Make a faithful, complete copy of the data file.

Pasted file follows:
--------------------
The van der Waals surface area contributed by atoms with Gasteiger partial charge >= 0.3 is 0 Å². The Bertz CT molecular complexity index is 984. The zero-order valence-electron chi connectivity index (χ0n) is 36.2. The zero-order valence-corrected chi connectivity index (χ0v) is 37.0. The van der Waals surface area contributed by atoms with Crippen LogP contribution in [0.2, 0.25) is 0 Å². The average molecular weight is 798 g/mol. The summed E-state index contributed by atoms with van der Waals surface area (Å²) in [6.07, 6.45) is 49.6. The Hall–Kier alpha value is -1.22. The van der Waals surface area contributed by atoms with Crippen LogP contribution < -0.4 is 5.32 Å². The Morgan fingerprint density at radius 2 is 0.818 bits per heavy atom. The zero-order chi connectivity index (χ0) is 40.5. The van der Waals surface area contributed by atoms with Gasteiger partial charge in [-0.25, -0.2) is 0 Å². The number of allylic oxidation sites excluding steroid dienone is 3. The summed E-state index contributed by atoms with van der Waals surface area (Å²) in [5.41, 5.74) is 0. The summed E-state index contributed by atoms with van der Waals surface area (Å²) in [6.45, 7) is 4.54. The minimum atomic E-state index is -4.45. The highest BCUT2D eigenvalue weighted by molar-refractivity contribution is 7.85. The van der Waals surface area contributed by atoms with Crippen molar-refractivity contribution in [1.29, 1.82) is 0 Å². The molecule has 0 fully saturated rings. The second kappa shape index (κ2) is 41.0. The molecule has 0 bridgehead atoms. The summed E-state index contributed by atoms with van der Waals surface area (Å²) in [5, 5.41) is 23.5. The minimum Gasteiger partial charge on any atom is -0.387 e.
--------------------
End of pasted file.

The van der Waals surface area contributed by atoms with Gasteiger partial charge >= 0.3 is 0 Å². The Bertz CT molecular complexity index is 984. The zero-order valence-electron chi connectivity index (χ0n) is 36.2. The zero-order valence-corrected chi connectivity index (χ0v) is 37.0. The van der Waals surface area contributed by atoms with Crippen LogP contribution in [0.2, 0.25) is 0 Å². The average molecular weight is 798 g/mol. The summed E-state index contributed by atoms with van der Waals surface area (Å²) in [6.07, 6.45) is 49.6. The Hall–Kier alpha value is -1.22. The van der Waals surface area contributed by atoms with Crippen LogP contribution < -0.4 is 5.32 Å². The Morgan fingerprint density at radius 2 is 0.818 bits per heavy atom. The zero-order chi connectivity index (χ0) is 40.5. The van der Waals surface area contributed by atoms with Gasteiger partial charge in [-0.25, -0.2) is 0 Å². The number of allylic oxidation sites excluding steroid dienone is 3. The summed E-state index contributed by atoms with van der Waals surface area (Å²) in [5.41, 5.74) is 0. The summed E-state index contributed by atoms with van der Waals surface area (Å²) in [6.45, 7) is 4.54. The minimum atomic E-state index is -4.45. The highest BCUT2D eigenvalue weighted by molar-refractivity contribution is 7.85. The van der Waals surface area contributed by atoms with Crippen molar-refractivity contribution in [1.29, 1.82) is 0 Å². The molecule has 0 fully saturated rings. The second kappa shape index (κ2) is 41.0. The molecule has 0 bridgehead atoms. The summed E-state index contributed by atoms with van der Waals surface area (Å²) in [5, 5.41) is 23.5. The minimum Gasteiger partial charge on any atom is -0.387 e.